The ABC’s of Google’s New Union

Clarissa Redwine
Collective Action

An explainer on non-contract unions, how workers at Alphabet are using this structure to build and maintain power, and why you should too.

Ever since I learned that unionizing was an option for workers like me, I knew I wanted to be a union worker. It seemed so obvious to me—why do we demand democracy from our government, then cede our individual power in our workplaces? And the longer I’ve been at Google, the more pressing the need feels. We’ve seen retaliation against workers speaking up against sexual assault, accessibility, and diversity. The voices I came to Google to be surrounded by are slowly but surely being silenced. I believe that The Alphabet Workers Union is our chance to reclaim that power and make Alphabet a company we can be proud of once again. – Raksha Muthukumar, Google Software Engineer & union member

Google workers have organized for pay equity, opposed unethical uses of machine learning, protested sexual assault, and more. Our small team at Collective Action in Tech has been archiving these organizing events for years. Now the workers of Google’s parent company, Alphabet, are building worker power through a non-contract union they’ve named The Alphabet Workers Union.

This isn’t the first time Google workers are unionizing. In 2017, Security guards at Google and Facebook had their union recognized and fought through a long contract negotiation. In 2019, Google cafeteria staff employed by vendor Bon Appetit won their union election. In September 2019 a group of 80 contract office workers in Pittsburgh voted to join the United Steelworkers, forming Google’s very first office worker union. But shortly after these workers won their union, the company that contracted these workers to Google outsourced their roles to Poland, decimating the union’s bargaining unit in retaliation for unionizing.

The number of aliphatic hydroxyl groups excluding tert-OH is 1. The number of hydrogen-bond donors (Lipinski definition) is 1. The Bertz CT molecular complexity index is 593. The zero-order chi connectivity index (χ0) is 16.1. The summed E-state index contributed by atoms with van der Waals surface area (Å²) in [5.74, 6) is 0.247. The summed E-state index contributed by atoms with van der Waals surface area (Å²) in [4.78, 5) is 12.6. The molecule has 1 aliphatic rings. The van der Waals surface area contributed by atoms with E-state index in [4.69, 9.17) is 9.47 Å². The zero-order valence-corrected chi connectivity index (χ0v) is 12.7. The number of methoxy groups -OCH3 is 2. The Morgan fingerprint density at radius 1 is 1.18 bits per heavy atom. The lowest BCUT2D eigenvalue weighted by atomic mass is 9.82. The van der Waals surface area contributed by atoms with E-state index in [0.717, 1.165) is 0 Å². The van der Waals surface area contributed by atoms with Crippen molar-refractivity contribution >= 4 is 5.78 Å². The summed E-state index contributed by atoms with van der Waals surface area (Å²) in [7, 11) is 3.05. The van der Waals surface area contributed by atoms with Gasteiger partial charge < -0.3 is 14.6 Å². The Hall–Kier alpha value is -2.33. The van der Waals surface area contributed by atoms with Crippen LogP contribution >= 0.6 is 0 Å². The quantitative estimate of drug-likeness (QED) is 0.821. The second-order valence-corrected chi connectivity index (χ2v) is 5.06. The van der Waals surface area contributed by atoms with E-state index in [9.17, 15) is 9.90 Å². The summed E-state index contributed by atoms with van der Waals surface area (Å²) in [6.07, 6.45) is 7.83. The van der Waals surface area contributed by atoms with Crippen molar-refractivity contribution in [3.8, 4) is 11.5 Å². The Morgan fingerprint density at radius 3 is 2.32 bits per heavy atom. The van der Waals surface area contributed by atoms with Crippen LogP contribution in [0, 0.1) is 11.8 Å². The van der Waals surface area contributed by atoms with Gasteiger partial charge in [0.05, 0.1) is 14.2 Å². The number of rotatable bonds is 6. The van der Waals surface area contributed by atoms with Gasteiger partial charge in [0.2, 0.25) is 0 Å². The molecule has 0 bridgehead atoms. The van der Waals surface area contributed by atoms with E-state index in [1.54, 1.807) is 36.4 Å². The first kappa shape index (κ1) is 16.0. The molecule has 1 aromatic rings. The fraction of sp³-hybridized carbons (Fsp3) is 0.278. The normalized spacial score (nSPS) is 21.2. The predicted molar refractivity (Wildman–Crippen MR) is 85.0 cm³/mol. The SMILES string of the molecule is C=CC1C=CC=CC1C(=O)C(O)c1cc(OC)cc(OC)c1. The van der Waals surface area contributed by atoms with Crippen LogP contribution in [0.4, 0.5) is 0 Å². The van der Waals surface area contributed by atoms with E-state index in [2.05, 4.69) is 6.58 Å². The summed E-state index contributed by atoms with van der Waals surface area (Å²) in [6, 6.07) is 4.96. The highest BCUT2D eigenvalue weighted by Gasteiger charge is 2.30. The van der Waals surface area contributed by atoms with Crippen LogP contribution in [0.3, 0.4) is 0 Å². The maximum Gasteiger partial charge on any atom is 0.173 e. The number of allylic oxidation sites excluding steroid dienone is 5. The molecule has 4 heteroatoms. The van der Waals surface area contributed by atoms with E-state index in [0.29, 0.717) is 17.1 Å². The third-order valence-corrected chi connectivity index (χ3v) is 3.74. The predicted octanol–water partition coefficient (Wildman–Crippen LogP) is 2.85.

Since then, Google has ramped up its anti-union strategy. In November 2020, Google illegally fired four workers for organizing. In an attempt to further chill worker organizing, the company has shut down key channels for challenging leadership, tracked expressions of dissent, and hired an anti-union firm. To combat management’s increasingly aggressive anti-organizing tactics, workers at Google are now fortifying their collective action efforts with a structure that enables them to strengthen and maintain the power they’ve been building for years.

Today organizers announced they are launching The Alphabet Workers Union, a union for all employees and contractors at Alphabet and all of its vendor companies in partnership with the Communications Workers of America Union (CWA). In this piece, we explain the non-contract structure of The Alphabet Workers Union and how it works, with some help from fellow organizers.

1. What is a non-contract union?

Instead of going to the NLRB and winning recognition through an election, Google workers are taking immediate advantage of the power of a union.  All unions start out as non-contract unions. A union, in its broadest sense, is formed when two or more workers collectively act to improve working conditions. For example, if you’re talking to a coworker about pay inequity and you both decide to do something about it, you’ve just formed a union (just not a very strong one…yet). This kind of union—where workers are acting as one to improve the workplace but have not yet pursued a formal contract negotiation with the employer—is what’s known as a non-contract union, an open union, a minority union, or a solidarity union.


Workers can choose to go through those legal processes (such as through recognition from the NLRB in the US) down the road if they want, but even without formal recognition from an outside entity, there is no legal roadblock holding back a group of workers from being a powerful collective that functions as a union. Non-contract unions embody the idea that worker power does not come from legal processes, but rather through building power through solidarity.


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